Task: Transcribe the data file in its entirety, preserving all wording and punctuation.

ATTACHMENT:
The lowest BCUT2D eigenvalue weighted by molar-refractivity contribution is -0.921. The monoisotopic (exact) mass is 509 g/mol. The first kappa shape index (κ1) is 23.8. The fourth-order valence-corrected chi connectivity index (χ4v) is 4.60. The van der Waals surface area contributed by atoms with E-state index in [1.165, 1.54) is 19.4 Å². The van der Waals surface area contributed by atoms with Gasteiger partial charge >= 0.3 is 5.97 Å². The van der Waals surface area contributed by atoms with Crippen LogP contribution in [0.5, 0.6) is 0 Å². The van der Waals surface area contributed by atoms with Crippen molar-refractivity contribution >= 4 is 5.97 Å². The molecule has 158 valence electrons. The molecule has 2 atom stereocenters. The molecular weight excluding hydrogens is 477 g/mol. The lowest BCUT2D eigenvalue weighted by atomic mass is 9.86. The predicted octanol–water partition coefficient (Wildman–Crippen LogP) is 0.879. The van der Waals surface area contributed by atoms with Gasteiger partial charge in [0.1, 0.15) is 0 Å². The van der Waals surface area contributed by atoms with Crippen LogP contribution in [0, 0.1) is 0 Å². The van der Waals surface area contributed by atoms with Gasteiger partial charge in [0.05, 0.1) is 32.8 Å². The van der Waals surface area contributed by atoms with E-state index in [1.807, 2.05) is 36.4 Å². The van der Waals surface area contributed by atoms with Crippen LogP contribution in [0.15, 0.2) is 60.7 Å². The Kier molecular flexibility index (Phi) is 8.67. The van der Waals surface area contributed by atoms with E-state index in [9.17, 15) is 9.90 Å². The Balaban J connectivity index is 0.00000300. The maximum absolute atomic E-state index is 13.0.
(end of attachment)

The lowest BCUT2D eigenvalue weighted by molar-refractivity contribution is -0.921. The monoisotopic (exact) mass is 509 g/mol. The first kappa shape index (κ1) is 23.8. The fourth-order valence-corrected chi connectivity index (χ4v) is 4.60. The van der Waals surface area contributed by atoms with E-state index in [1.165, 1.54) is 19.4 Å². The van der Waals surface area contributed by atoms with Gasteiger partial charge >= 0.3 is 5.97 Å². The van der Waals surface area contributed by atoms with Crippen LogP contribution in [0.5, 0.6) is 0 Å². The van der Waals surface area contributed by atoms with Crippen molar-refractivity contribution >= 4 is 5.97 Å². The molecule has 158 valence electrons. The molecule has 2 atom stereocenters. The molecular weight excluding hydrogens is 477 g/mol. The lowest BCUT2D eigenvalue weighted by atomic mass is 9.86. The predicted octanol–water partition coefficient (Wildman–Crippen LogP) is 0.879. The van der Waals surface area contributed by atoms with Gasteiger partial charge in [0.1, 0.15) is 0 Å². The van der Waals surface area contributed by atoms with Crippen LogP contribution in [0, 0.1) is 0 Å². The van der Waals surface area contributed by atoms with Gasteiger partial charge in [0.05, 0.1) is 32.8 Å². The van der Waals surface area contributed by atoms with E-state index in [1.807, 2.05) is 36.4 Å². The van der Waals surface area contributed by atoms with Crippen LogP contribution in [0.15, 0.2) is 60.7 Å². The Kier molecular flexibility index (Phi) is 8.67. The van der Waals surface area contributed by atoms with E-state index in [9.17, 15) is 9.90 Å². The Balaban J connectivity index is 0.00000300. The maximum absolute atomic E-state index is 13.0.